PayPal (NASDAQ: PYPL) investors were caught off guard recently when the company reported its second-quarter earnings. It has regularly beaten both its in-house forecast and investor expectations, and raised its guidance in the wake of its strong growth, but something was amiss this quarter.
The payment processor reported revenue of $4.31 billion, up 12% year over year, and adjusted earnings per share of $0.86. While revenue landed squarely near the midpoint of management's forecast, it fell short of analysts' consensus estimates. PayPal also lowered its guidance for the first time in recent memory, causing some investors to sell first and ask questions later. This caused the stock to fall as much as 12% from recent highs, though it has recently recovered some of its losses.
The decline has led some to believe that the slide has gone too far.
Image source: PayPal.
A lot going on
There were a lot of moving parts and issues that could impact the company's forecast. On the conference call, CFO John Rainey pointed out some of the key factors that contributed to the revised forecast.
PayPal has been in the midst of a "few big product integrations with partners that are experiencing delays," primarily because the company expanded the scope of the project, Rainey said. Additionally, PayPal made the strategic decision to delay certain price changes. Finally, about 20% of the company's payment volume is cross-border, and is affected by foreign currency exchange rates. The continued strength of the dollar relative to foreign currencies will be a bigger headwind in the second half of the year than previously expected.
Analysts are jumping on board
Earlier this week, Guggenheim Partners analyst Jeff Caldwell upgraded PayPal to neutral (hold) from sell. The analyst wrote that the pessimism had peaked in recent weeks with PayPal stock falling at twice the rate of the broader market. He said that the fall was significant enough for him to end his bearish take on the stock.
Caldwell believes the risk/reward profile has improved, particularly as European regulators will delay the implementation of Strong Customer Authentication (SCA), a move designed to improve the security of e-commerce transactions. Unfortunately, some believe the increased friction will put pressure on online sales. The delays are a net benefit to PayPal.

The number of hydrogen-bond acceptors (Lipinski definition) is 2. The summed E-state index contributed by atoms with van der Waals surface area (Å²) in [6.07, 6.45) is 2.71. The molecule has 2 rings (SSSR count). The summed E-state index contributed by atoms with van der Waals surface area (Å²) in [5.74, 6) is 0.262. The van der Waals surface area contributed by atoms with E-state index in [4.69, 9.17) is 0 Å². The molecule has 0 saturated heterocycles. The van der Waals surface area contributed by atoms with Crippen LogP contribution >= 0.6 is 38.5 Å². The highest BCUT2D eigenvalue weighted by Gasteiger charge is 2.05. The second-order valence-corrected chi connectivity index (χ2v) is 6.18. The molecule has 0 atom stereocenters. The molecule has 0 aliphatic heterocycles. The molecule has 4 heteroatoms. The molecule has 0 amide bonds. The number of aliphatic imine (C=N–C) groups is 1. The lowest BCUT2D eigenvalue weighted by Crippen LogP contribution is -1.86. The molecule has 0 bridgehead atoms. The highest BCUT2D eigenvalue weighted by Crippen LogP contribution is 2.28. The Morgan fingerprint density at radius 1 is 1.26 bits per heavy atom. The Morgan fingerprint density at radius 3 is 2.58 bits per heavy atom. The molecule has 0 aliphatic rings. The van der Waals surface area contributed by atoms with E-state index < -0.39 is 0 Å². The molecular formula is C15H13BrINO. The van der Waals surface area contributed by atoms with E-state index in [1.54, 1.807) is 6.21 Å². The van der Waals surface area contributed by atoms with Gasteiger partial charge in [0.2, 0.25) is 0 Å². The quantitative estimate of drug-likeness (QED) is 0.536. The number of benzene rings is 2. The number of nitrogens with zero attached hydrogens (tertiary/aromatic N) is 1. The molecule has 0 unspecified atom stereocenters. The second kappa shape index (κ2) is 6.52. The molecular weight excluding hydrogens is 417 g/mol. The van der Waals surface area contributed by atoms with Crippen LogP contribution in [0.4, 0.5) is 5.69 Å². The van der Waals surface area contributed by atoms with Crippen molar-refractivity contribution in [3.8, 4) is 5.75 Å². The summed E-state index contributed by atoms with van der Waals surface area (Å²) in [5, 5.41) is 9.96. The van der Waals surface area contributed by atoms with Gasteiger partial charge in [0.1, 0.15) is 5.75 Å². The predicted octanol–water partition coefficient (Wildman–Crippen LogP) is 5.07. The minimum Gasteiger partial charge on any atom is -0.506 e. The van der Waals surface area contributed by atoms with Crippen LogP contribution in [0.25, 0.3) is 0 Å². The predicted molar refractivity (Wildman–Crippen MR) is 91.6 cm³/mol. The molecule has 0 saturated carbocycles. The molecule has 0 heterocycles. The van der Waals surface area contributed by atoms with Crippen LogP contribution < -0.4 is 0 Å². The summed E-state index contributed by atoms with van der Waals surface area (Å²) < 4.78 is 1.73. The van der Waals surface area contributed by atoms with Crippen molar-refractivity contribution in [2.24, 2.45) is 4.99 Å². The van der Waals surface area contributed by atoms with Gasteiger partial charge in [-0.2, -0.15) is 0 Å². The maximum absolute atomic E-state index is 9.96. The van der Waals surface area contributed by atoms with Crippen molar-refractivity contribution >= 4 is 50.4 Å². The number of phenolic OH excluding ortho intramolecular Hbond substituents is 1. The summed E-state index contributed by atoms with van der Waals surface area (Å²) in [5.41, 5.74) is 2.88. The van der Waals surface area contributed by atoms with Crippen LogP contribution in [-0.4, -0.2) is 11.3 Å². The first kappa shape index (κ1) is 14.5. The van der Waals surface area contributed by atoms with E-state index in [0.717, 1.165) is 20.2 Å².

Wedbush analyst Moshe Katri was even more upbeat, maintaining his buy rating and $140 price target, implying more than 30% upside from the current level. After meeting with PayPal's CFO, Katri came away with his bull thesis intact, saying that the company will be able to grow its margins while continuing its strategy to monetize Venmo.
Earlier this week, Venmo added the option of instant transfers between the app and customer bank accounts for a fee. Transfers are typically free and take from one to three business days to process, giving users a fee-based option to move their money more quickly. This is the latest move by PayPal to monetize its peer-to-peer (P2P) payment app.
Katri also sees upside from PayPal's recent strategic partnerships with electronic billing company Paymentus and Latin American e-commerce and payments leader MercadoLibre (NASDAQ: MELI). PayPal made a $750 million investment in MercadoLibre, giving the company a foothold in the region with 500 million combined customers.
Not the time to panic
It's important for investors to remember that forecasting is more art than science, and estimates are just that: estimates. There are plenty of reasons for companies to change their full-year guidance, and some are beyond the company's control. Ever-shifting exchange rates are a great example.
PayPal has a great business, and management is making all the right moves to make the company a global payments powerhouse. Investors don't want to miss the boat due to short-term thinking.
Danny Vena owns shares of MercadoLibre and PayPal Holdings. The Motley Fool owns shares of and recommends MercadoLibre and PayPal Holdings. The Motley Fool has the following options: short October 2019 $97 calls on PayPal Holdings. The Motley Fool has a disclosure policy.
This article was originally published on Fool.com